66) Inform and guide employers on the increasing movement from HMO and PPO plans to consumer-driven options.

67) “Be client driven, not commission driven. Don’t worry about percentage points, and maximizing profits. Take care of the client, keep commissions minimal and you will get more clients, and ultimately profitmore.” —Ovation Health & Life Services, Inc

68) Ask for referrals. What can it hurt?

69) Send an email newsletter to your clients. “I feel like we’re getting information out there, people appreciate it, and I know it keeps us top of mind. It reminds them who we are and that we’re interested in them.” —Mary Heidbrier, founder, MLJ Insurance Specialists, Boulder, Colo.

70) Get online. “Brokers have to be on the Web, period. With the new PPACA rules coming down, with the exchanges and things like that, it’s all going to be Internet. So these brokers that have maybe shied away from getting their emails and websites, now they’re going to have to get on the Web.” — Rick Krout, sales executive at Warner Pacific, Denver

71) Consider webinars to conduct monthly meetings with clients and to help them enroll online.

72) Make videos of webinars you conduct. It’s a great way to put a face to a name.

73) Practice what you preach regarding wellness. It’s easy to tell the wellness story to the customer if you live it every day.

74) Learn about the Family and Medical Leave Act. Employers are increasingly relying on brokers to understand the law.

75) Stay in front of your customer. Don’t lose sight of how you got to where you are. From an executive level, stay in tune with the needs of the client by remaining engaged. —Kristen Allison, president of Burnham Benefits, Orange County, Calif.

76) Give a client some breathing room. Give him or her time to digest the products or ideas and make a decision.

77) Set proper expectations with your customer—then over-deliver. —Kyle Moss, partner, McQueary Henry Bowles Troy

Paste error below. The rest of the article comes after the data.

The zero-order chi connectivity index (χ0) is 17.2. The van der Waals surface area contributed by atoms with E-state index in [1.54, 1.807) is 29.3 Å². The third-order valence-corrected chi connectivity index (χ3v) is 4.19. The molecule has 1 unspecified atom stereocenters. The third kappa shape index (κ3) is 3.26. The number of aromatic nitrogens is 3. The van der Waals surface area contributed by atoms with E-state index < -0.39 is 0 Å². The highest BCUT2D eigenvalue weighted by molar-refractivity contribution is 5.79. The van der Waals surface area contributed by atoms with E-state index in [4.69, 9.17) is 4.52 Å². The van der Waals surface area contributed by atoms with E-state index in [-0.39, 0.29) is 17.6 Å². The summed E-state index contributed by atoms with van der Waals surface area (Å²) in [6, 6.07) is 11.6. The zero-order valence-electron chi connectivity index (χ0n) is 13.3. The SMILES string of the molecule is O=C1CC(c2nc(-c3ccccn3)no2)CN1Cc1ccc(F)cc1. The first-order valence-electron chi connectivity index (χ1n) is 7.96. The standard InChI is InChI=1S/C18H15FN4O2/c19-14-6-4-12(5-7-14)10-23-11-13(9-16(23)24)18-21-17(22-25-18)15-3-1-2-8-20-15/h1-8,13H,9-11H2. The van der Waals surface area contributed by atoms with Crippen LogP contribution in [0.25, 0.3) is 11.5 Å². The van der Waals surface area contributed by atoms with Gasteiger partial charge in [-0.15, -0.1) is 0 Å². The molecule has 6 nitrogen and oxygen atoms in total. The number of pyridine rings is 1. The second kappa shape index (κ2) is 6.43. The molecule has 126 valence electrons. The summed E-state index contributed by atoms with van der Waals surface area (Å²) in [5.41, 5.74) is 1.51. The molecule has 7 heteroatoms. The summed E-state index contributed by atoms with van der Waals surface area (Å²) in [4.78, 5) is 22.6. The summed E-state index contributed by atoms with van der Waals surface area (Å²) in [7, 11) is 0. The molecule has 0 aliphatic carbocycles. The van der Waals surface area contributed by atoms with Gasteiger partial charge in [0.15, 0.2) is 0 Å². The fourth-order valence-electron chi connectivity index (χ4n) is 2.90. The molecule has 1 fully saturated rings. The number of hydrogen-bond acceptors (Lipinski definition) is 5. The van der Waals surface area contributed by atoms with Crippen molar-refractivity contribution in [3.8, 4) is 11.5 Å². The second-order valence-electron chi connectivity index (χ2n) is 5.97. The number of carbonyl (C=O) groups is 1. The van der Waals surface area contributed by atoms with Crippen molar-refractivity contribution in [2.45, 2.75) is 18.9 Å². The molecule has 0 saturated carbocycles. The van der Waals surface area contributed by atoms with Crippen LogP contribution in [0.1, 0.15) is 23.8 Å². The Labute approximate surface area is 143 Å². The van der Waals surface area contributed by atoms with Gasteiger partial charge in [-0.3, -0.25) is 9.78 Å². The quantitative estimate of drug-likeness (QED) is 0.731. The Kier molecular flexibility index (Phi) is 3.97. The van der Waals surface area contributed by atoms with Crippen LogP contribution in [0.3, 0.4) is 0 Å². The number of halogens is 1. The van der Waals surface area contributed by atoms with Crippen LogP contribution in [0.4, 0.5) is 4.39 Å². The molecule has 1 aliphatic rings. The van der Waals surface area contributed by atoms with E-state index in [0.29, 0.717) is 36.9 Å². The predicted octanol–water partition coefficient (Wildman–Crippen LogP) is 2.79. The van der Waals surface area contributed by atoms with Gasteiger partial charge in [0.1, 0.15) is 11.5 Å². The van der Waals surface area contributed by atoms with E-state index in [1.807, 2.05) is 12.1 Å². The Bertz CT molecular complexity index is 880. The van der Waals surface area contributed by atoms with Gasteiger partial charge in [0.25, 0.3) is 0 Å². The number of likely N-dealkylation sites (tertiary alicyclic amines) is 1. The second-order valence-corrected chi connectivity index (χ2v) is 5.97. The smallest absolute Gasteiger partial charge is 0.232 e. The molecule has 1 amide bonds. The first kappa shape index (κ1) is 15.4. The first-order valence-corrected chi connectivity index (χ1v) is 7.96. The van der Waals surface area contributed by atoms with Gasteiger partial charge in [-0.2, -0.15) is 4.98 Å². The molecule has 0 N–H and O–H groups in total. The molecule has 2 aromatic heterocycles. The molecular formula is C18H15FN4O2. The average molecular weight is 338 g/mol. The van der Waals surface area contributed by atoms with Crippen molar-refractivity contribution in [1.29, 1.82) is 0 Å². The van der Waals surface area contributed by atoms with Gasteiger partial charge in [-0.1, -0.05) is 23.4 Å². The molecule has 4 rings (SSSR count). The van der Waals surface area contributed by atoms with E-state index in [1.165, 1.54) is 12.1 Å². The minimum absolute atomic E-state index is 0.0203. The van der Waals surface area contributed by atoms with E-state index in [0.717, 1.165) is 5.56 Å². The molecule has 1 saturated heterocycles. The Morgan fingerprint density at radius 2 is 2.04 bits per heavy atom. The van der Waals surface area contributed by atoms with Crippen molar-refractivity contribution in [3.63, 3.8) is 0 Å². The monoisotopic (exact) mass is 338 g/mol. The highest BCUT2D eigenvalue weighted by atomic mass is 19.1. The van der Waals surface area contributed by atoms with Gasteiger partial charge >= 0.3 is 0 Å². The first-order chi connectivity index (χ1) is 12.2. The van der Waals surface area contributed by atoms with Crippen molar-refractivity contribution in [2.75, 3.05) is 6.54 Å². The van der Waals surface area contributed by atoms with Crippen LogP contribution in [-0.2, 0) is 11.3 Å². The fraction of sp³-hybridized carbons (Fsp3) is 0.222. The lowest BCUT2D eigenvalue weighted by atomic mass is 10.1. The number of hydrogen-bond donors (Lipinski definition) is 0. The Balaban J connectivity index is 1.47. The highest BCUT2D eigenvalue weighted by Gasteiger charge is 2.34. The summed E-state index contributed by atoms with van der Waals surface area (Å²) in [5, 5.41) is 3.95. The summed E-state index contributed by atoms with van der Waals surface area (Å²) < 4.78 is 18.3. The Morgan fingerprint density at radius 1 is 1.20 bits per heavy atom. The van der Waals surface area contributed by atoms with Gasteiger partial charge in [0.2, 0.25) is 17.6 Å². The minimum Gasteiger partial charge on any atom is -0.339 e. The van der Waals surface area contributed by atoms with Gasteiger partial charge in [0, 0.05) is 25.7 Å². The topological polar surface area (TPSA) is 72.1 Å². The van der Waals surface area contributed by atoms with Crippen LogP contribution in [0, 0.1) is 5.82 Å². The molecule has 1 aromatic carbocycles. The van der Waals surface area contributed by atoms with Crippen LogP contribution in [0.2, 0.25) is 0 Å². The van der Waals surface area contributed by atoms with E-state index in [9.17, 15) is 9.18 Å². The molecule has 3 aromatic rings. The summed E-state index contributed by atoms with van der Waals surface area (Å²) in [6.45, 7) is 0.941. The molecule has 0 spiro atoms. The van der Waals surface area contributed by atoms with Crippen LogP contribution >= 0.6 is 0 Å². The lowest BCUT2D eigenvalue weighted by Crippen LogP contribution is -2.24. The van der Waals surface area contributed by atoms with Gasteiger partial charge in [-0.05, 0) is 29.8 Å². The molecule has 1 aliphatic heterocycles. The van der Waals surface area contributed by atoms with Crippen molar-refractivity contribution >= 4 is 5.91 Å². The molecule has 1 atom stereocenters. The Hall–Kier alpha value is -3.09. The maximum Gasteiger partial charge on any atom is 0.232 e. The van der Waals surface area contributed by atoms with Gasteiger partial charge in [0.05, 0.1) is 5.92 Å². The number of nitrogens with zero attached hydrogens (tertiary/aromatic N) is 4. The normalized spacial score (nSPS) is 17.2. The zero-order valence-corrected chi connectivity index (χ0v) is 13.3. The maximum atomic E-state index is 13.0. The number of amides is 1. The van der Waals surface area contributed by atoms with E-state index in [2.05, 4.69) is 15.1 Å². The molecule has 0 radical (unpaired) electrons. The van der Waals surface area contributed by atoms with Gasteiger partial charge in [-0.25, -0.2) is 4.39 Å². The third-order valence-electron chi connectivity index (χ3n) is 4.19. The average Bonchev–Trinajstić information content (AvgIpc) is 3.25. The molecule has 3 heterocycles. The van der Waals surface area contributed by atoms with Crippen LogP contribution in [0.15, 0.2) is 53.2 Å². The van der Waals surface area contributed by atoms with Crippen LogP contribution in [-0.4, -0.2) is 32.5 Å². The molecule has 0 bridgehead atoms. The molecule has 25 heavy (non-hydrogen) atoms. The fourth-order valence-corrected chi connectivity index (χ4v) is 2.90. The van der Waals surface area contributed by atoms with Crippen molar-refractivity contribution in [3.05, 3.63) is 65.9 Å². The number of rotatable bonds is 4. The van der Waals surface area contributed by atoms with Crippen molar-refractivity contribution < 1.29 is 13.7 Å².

78) If you get a LinkedIn endorsement, use that opportunity to build your relationship with the endorser.Take a moment to send him or her a personal message. This adds value to an otherwise offhanded click of the mouse and creates an opportunity for dialogue.

79) Be a giver. “By that, at my firm we set out to provide valuable information and expertise to our prospective customers in the form of free educational webinars and seminars, and ongoing topical newsletters and blog posts to display our strategies, capabilities and how we think about business advisory and insurance consulting issues affecting our customers.” —Kevin Davis, advisor, Lacher & Associates, Philadelphia

80) Invite clients to do something fun. Invite them to dinner, or to play golf. Don’t let it be a sales pitch, get to know them personally.

81) Stop selling, start consulting.

82) Rise above the short-timers. —Tina Butler Phillips, regional director and CE Instructor for Allstate Benefits

83) Get a handle on critical illness insurance. Experts say it’s one voluntary product that will continue to grow.

84) “Never take a no from someone who can’t say yes.” — Stuart Lubline, broker at The Benefit Source Inc.. Cleveland

85) Take the time to get to know each client personally. Treat them individually, not just like everyone else.

86) Use special care when it comes to senior clients.

87) Try Medicare Advantage sales.

88) Think about the needs of the consumer. “Think how the core needs of employees and their families are answered first, and keep in mind that people may not understand their needs as well as we do.” —Benefits Selling columnist Marty Traynor

89) Be educated about health savings accounts.

90) Educate clients and employers about the new rules about flexible savings accounts announced late in 2013.

91) Stick to your brand. If it ain’t broke, don’t fix it. There are fundamental reasons that people buy your brand. They know it and like it. Kellogg’s has sold its Corn Flakes cereal since 1906, and the recipe hasn’t changed. If you think about corn flakes, you think Kellogg’s. When you think you can make more money by changing what works, you risk not only losing your identity, but also your customers and your money.—Roberts

92) Make an effort to meet face-to-face with clients.

93) Send holiday cards or Christmas cards to clients.

94) Actually attend an enrollment.

95) Offer clients an annual Medicare review. —Rich White, writer and sales training consultant

96) Always answer and return your phone calls. —Joe Perez, independent broker in Miami

97) Always carry business cards with you — and actually hand them out.

98) Write an article or a blog about industry news. It’s beneficial for clients, and gets your name out there.

99) Show up on time — or better yet, show up early.

100) Smile. And make eye contact.

101) Change to improve. “Always be willing to change to improve. Don’t continue to do things ‘because that is just how we do it.’ Be better.” —Kyle Moss, partner, McQueary Henry Bowles Troy